Friday 30

GO-GO’S What’s most remarkable about the Go-Go’s touring on the 25th anniversary of Beauty and the Beat isn’t that they’re still around 25 years later (if mostly confined to the casino/Six Flags circuit), but that in that time only one other group of women who actually played instruments–the Bangles–have achieved anything like their full-on mainstream success. Live, the Go-Go’s remain as much fun as you might hope, or imagine: MILF-punks kicking out pop gems, undulled by age. a 9 PM, House of Blues, 329 N. Dearborn, 312-923-2000 or 312-559-1212, sold out. –Jessica Hopper

CHRIS MILLS Former Chicagoan and current New Yorker Chris Mills is still touring behind last year’s The Wall to Wall Sessions (Ernest Jenning Record Co.), on which he forsook his usual brand of weepy alt-country for more ambitious orch pop. The opus has scored him some high-profile slots opening for the likes of Aimee Mann and Ben Folds; he’ll test out a batch of new songs at this solo show. Detroit fuzz-rock trio I, Crime opens. 10:30 PM, Schubas, 3159 N. Southport, 773-525-2508, $10. –Bob Mehr

PLAGUE BRINGER This local duo, spearheaded by Greg Ratajczak, is part of a growing faction: metal bands with drum machines. Some might call this cheating, or at least a bad idea; others argue that it’s the next logical step. It’s a valid question–which is more badass, the flesh-and-blood ubermensch or the evil machine–but like the relative merits of pirates and ninjas, it may never be convincingly settled. Maybe it doesn’t have to be. Plague Bringer’s debut, As the Ghosts Collect, the Corpses Rest. (Lo-Fi Violence), is a proud bastard child, merging a sense of extremity worthy of the Japanese noise movement with a theatrical flair that reminds me more of hard industrial music than anything else. Indian headlines, Raise the Red Lantern plays second, and Plague Bringer opens; this show is a benefit for the Anti-Cruelty Society. 9 PM, the Note, 1565 N. Milwaukee, 773-489-0011, $8. –Monica Kendrick

TAKING BACK SUNDAY The video for Taking Back Sunday’s 2002 single “Cute Without the ‘E’ (Cut From the Team)”–a Fight Club takeoff in which guitarist Fred Mascherino is beat to a bloody, smiling pulp by a roomful of hotties wearing tight wifebeaters–still stands as the best example of emo’s pathological self-obsession and lurking misogyny. But Adam Lazarra nearly matches that feat with his girl-threatening lyrics and hysterical shrieks on “MakeDamnSure,” the first single from the band’s new album, Louder Now (Warner Brothers). Angels & Airwaves, Head Automatica, and the Subways open. 6:30 PM, Charter One Pavilion, Northerly Island at Burnham Harbor, 312-540-2000 or 312-559-1212, $25.50. All ages. –Miles Raymer

Saturday 1

CHEB I SABBAH Last year San Francisco producer/DJ Cheb I Sabbah released his best album, La Kahena, a digitally assembled patchwork that showed his command of disparate sounds from Morocco, his native Algeria, and the Sahara. The best producers on the new La Kahena remix album, La Ghriba (Six Degrees), are North Africans like the members of Moroccan hip-hop group Fnaire, who add swift Arabic rapping, but too many participants water down the tracks with bland house beats and numbing loops. Expect something more kaleidoscopic from Sabbah on the decks. Bombay Beatbox with VJ Stoptime341 opens. 10 PM, HotHouse, 31 E. Balbo, 312-362-9707, $15 in advance, $20 at the door. –Peter Margasak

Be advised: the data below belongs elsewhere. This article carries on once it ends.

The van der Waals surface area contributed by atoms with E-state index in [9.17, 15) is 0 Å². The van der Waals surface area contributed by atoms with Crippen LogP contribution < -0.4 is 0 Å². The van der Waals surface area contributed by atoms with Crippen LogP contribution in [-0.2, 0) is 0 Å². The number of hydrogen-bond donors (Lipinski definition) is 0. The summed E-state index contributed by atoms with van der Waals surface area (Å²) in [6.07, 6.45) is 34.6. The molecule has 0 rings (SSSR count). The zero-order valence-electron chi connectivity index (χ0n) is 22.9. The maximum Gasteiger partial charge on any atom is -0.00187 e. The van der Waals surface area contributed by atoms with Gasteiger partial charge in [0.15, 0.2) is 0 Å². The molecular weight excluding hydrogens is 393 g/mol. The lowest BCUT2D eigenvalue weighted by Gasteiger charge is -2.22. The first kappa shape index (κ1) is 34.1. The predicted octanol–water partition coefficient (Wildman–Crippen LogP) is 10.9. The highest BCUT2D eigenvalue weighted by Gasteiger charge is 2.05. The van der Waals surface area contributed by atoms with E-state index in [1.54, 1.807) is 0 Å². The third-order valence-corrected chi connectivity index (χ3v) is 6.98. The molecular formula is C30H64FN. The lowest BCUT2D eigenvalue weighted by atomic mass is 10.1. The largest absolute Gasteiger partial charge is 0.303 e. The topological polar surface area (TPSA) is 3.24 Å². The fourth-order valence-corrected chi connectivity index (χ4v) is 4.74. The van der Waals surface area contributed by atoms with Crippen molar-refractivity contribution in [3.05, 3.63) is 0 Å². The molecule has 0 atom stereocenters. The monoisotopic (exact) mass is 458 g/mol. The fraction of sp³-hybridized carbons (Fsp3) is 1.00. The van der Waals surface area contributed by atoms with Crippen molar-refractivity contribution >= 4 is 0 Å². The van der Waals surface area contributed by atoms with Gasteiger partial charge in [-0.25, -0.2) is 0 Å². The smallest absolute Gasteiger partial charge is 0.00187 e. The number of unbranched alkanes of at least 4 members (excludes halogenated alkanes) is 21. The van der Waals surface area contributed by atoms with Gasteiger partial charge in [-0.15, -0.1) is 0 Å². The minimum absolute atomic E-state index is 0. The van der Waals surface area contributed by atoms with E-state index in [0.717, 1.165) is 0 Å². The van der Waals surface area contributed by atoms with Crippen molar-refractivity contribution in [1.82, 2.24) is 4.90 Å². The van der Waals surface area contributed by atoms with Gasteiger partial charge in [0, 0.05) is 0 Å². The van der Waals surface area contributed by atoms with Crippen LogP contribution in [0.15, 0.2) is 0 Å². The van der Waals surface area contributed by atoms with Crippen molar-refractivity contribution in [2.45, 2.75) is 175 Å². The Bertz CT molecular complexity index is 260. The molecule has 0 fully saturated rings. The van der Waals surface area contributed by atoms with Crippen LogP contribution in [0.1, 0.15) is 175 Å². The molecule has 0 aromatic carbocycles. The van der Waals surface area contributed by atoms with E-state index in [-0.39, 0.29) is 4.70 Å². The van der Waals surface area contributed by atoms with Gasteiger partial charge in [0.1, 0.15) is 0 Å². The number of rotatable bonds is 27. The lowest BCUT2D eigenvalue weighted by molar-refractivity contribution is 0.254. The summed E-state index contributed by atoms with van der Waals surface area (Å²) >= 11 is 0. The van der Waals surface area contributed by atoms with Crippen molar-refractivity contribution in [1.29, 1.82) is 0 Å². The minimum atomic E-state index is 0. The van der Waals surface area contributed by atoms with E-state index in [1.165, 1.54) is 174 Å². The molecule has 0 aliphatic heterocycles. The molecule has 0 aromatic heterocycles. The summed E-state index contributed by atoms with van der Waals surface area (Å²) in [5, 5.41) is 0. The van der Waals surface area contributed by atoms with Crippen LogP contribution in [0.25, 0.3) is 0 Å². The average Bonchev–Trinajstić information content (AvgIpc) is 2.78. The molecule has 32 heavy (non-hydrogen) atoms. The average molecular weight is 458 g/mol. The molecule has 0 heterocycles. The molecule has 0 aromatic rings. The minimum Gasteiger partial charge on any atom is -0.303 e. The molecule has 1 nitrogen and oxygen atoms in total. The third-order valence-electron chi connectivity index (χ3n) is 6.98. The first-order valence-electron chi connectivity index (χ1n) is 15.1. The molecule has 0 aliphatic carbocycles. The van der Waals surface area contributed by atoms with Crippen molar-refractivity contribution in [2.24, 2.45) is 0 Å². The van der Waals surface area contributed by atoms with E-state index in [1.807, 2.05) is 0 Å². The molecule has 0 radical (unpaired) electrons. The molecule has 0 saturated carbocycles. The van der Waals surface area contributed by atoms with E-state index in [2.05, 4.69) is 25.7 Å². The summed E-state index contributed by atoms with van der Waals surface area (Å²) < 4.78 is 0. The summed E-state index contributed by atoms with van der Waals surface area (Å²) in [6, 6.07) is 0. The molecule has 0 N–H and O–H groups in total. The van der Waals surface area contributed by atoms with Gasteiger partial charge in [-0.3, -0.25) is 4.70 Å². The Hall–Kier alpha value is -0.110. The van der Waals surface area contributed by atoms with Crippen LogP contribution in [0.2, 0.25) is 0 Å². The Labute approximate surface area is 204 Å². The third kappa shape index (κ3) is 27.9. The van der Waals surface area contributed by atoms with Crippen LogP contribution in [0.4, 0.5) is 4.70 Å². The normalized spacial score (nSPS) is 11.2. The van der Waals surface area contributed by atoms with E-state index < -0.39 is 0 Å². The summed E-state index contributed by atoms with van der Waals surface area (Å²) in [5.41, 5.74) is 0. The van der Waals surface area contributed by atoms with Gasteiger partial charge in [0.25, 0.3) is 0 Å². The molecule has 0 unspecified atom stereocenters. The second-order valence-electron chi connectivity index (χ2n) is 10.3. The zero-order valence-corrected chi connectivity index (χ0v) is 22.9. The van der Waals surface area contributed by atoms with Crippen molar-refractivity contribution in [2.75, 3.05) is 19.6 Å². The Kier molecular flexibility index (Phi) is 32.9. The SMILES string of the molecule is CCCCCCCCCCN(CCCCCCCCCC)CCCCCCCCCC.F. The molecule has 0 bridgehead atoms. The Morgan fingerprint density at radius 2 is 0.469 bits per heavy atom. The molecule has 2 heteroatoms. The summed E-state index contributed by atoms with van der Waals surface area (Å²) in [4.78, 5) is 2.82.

FINAL FANTASY He Poos Clouds (Tomlab) is the second album by Final Fantasy–aka Owen Pallett, violinist and string arranger for the Arcade Fire. On last year’s debut, Has a Good Home, he focused on solo violin and the wonders of the loop pedal, but he assembled an ensemble for the new one, and though the sound is less introverted it’s no less wiggy. Hints of stories drift through his discombobulated lyrics, and wisps of melody–from piano, harpsichord, and string quartet–meander around each other like elegant strangers at a cocktail party. It’s an oddly beautiful record that disguises itself as a featherlight trifle. Alex Lukashevsky and Baby & Hide open. 8 PM, Lakeshore Theater, 3175 N. Broadway, 773-472-3492, $10. All ages. –Monica Kendrick

MINISTRY You can’t accuse Al Jourgensen of false humility: the bio for Ministry’s new album, Rio Grande Blood (13th Planet/Megaforce), reads, “If 9/11 was the Reichstag fire, then Rio Grande Blood is D-day.” Laden with martial metaphors, the album never wavers from its mission: focused, intense, unrelenting Bush hating. It’s as if all those anonymous, villainous yous on The Land of Rape and Honey and The Mind Is a Terrible Thing to Taste finally have a face. The Revolting Cocks and Pitbull Daycare open. See also Sunday. 6:30 PM, House of Blues, 329 N. Dearborn, 312-923-2000 or 312-559-1212, $38.50 in advance, $40 at the door. All ages. –Monica Kendrick

NINE INCH NAILS, BAUHAUS In the space of about three months back in the early 90s, Trent Reznor went from opening for Peter Murphy to having Peter Murphy open for him, a true passing of the guttering goth-rock torch. Nowadays they’re both in full-on “elder statesman” mode, though Trent’s been doing his best to keep up with the kids–witness the online-remix arm of the With Teeth project and his predilection for fashionable opening acts like Death From Above 1979. Bauhaus, for their part, are reportedly playing several bona fide new songs this time around. So expect something old, something new, and–as Reznor’s latest recruit is Peaches–something relatively young and hot. Nine Inch Nails headlines, Bauhaus plays second, and Peaches opens. 7 PM, First Midwest Bank Amphitheatre, I-80 & Harlem, Tinley Park, 708-614-1616 or 312-559-1212, $20 lawn (buy three get one free), $28.50-$47.50 pavilion. All ages. –Brian Nemtusak